VW, Daimler Workers Push for Carmaker Clarity on Collusion

  • EU, German regulators probe carmakers’ technology talks
  • BMW denies its diesel technology involves emissions cheating

BMW Denies Emissions Gear Collusion

Germany’s carmakers are under pressure from their employees to come clean on allegations the companies colluded on technology for decades, as investors continued to sell the stocks on concern the industry faces another major scandal following the diesel emissions crisis.

Prodded by labor leaders, Volkswagen AG Chairman Hans Dieter Poetsch is convening a special supervisory board meeting on Wednesday “given the current situation,” Michael Brendel, a spokesman at the Wolfsburg-based manufacturer, said Monday in an email. Daimler AG’s “workers are rightly horrified and angry” by antitrust allegations that came to light last week, and “there must obviously be consequences” if they’re confirmed, Michael Brecht, head of that company’s works council, said separately.

Shares of Volkswagen, Daimler and BMW AG have fallen at least 5.5 percent since Spiegel magazine reported Friday that the carmakers had held talks since the 1990s on coordinating technology, including for combustion engines, emissions systems, brakes and transmissions. In conjunction with Germany’s regulator, the European Union’s antitrust overseer said Saturday that it’s studying possible collusion among auto manufacturers.

Worker representatives are a powerful presence on major German companies’ supervisory boards, holding half of the seats, and Volkswagen’s meeting was prompted by a demand for an extraordinary session from labor representatives.

Management ‘Duty’

“Management has the duty to thoroughly inform the supervisory board. That hasn’t happened yet,” the Volkswagen works council said in a statement. “We also expect the management board to give an explanation to the workforce. Trust in company leadership is dwindling more each day.” Its counterpart at Munich-based BMW said separately that it “expects to be informed of the situation promptly.”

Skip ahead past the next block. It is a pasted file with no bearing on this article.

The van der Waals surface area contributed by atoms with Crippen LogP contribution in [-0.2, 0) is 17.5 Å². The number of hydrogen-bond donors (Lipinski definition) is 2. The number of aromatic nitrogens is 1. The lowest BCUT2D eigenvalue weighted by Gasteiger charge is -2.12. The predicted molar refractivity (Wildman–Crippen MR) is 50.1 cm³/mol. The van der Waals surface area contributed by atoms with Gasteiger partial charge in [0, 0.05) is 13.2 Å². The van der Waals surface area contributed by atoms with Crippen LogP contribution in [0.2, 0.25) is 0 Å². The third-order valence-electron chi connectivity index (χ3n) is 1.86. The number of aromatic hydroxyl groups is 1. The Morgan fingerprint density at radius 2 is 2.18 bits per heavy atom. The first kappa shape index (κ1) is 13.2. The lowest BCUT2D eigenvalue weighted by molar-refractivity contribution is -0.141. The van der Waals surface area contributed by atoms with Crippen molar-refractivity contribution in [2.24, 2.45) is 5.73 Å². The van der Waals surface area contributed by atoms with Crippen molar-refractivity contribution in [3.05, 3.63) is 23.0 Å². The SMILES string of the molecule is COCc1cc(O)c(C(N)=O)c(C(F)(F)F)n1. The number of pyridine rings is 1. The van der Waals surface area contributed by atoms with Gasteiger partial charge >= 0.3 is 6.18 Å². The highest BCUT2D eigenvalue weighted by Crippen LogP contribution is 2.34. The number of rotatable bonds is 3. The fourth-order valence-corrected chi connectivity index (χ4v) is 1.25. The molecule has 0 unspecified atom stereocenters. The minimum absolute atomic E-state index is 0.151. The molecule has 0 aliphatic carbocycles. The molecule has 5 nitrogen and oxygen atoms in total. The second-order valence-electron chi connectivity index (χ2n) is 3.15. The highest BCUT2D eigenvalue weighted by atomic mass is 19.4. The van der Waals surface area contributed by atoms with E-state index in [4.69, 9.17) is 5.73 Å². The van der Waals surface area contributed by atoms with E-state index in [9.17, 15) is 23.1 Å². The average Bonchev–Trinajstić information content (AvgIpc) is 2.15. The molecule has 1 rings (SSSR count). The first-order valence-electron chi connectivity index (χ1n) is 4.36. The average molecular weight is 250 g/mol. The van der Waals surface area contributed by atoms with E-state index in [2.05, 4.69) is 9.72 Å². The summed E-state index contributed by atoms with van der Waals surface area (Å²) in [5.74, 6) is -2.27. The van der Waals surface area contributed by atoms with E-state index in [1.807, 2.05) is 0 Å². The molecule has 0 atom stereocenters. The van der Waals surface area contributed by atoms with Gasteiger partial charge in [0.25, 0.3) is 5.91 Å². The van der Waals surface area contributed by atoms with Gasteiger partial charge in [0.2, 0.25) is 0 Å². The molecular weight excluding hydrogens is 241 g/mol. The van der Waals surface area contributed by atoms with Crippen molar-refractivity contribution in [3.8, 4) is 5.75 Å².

Stuttgart-based Daimler doesn’t plan to hold a special meeting, said Ute Wuest von Vellberg, a spokeswoman. The company is due to report its quarterly results June 26, and Volkswagen publishes figures a day later. Boards usually convene shortly before those numbers are released to give final approval to the reports.

“I advise the car industry to clear the air now, to say what has happened, and then we can look to the future together again,” Volker Kauder, caucus leader of German Chancellor Angela Merkel’s Christian Democrat-led bloc in parliament, said Monday on ARD television. “If the antitrust violations were to prove true -- and there’s a lot to suggest that -- then one must really say the clear sentence: the rule of law also applies to the car industry.”

Daimler shares fell 3.5 percent as of 5:02 p.m. in Frankfurt to the lowest price in almost a year. BMW was trading down 3.1 percent at the lowest since November. Volkswagen declined 1.8 percent.

Lobby’s Concern

A spokeswoman at German financial watchdog Bafin said Monday that it’s looking at whether the industry followed market-moving announcement rules in the matter, confirming a report in WirtschaftsWoche magazine. The German carmakers association VDA said it’s very concerned about the allegations. The lobby group called in a statement for a thorough investigation to determine whether carmakers had engaged in standardization and definition of norms, which generally aren’t considered illegal or harmful, or had crossed into collusion at the expense of consumers or competition.

The antitrust allegations emerged a little less than two years after Volkswagen’s revelation that it rigged diesel engines to cheat on emissions tests, an admission that has prompted governments to scrutinize the entire industry’s technology. BMW sought on Sunday to defuse concerns about possible collusion as well as allegations of manipulating diesel emissions by downplaying the talks with rivals as being focused on promoting exhaust-treatment technology in Europe.

“In the aftermath of the diesel scandal, illicit collusion would be a catastrophe for the credibility of the German auto industry,” said Stefan Bratzel, director of the Center of Automotive Management in Bergisch Gladbach, Germany. A potential cartel could lead to billions of euros in fines and compounds challenges for industry already facing threats from the shift to self-driving electric cars.

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